Technology Will Fail

The Nest Thermostat is a smart thermostat that is Wi-Fi enabled.


It allows users to control it from their smartphone, tablet, or computer – even when they aren’t home.


Unfortunately, Nest users learned how smart devices can fail the cold, hard way.


One evening, Nest’s thermostats suffered a software bug that drained the battery on the device.


To make matters worse, this coincided with low temperatures throughout much of the country.


One user said, “Woke up to a dead nest and a very cold house. Not good when you have a baby sleeping!”


For those with health conditions, or who have babies, a freezing house isn’t good. Or what about people who depend on the smart thermostat when they are out of town?


The company blamed the issues on a software update that introduced an unknown bug.


About two weeks later, devices around the country went offline.


Nest tech support helped customers restart their devices, which is not an easy process.


But this isn’t just about Nest.


From car key fobs to fitness trackers, we know technology can fail.


Now, obviously, technology isn’t always bad thing…


But, when you use technology instead of learning basic skills, it can be a problem.


Here are a few ways you can prepare yourself for technology failure.




When it comes to things like generators, tents, or even water filters, you should be familiar enough to set them up without instructions.


As a backup, you should store the printed instruction manuals near your survival gear.


During a disaster you may not have the time to watch the instructional videos.


Or you may not even have internet access to get to the videos.


You need to be able to recall information about building shelters, hunting, fishing, first aid, etc…


But, you need to be able to do this without looking it up.


Tech gadgets are very susceptible to the elements, are easily broken, and are dependent on a power source and network connection.


If you want to survive, you need to know and remember the basics.


Go without the lifeline.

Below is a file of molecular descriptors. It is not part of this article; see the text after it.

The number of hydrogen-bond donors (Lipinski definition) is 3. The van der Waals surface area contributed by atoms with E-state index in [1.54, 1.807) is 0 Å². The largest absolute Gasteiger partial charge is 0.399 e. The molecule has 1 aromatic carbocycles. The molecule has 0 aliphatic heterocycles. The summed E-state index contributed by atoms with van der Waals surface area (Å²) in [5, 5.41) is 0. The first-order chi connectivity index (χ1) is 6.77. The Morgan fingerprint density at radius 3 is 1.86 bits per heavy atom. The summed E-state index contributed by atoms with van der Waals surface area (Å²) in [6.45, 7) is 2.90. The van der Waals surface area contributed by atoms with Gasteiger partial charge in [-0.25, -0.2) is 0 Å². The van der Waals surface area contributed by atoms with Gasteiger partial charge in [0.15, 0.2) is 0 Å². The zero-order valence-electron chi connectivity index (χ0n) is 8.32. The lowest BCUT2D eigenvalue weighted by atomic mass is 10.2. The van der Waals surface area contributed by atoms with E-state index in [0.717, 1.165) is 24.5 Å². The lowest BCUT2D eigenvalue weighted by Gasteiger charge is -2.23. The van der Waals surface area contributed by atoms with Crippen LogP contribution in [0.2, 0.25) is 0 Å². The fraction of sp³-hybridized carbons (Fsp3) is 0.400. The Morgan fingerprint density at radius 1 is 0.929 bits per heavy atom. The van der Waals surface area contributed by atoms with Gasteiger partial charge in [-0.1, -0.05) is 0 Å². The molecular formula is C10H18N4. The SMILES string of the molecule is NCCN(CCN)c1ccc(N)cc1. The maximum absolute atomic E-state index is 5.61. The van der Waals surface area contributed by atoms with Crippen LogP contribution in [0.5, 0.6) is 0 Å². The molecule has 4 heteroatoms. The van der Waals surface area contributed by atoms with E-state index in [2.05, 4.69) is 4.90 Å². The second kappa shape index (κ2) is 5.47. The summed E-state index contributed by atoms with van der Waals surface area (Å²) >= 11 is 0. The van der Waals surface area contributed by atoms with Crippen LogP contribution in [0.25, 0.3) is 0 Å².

When I was a kid, I spent my time in the woods near my home running around with my friends.


We did a lot of stupid things such as shooting each other with BB guns.


And when things went bad (such as someone getting a BB stuck in them) we figured out how to problem-solve (which ended up getting us all grounded.)


These days, people always need to be connected to the internet.


They feel a certain sense of security knowing that help is just a few finger taps away.


But, what if it isn’t?


What will happen when that lifeline you always depend on is suddenly unavailable?


This is why you should learn to cut off that lifeline.


Go a day without using your smartphone or tablet.


Notice the little things it affects and how to deal with them without your technology.


This mindset will help you prepare to go without during a disaster.


Instincts and senses.


Consider how often you see people walking down the street with their faces buried in their phones.


Society’s addiction to electronics has us ignorant of the world around us.


How many people understand cloud formations and impending weather?


Or would most folks notice footprints in the dirt that show someone is following them?


Unfortunately, many people have lost touch with the wilderness and don’t know what they are getting into.


Take someone camping for the first time and you’ll get my point.


This is why is it so important to disconnect now and then from technology.


Next time you go camping or practice your survival skills, leave the electronics at home.


Tell others where you will be and give them the details in case something goes wrong.


Doing this will force you to spend more time thinking about the little things, and following your instincts and senses.


And learning to problem solve and hone your instincts will make you more self-reliant.

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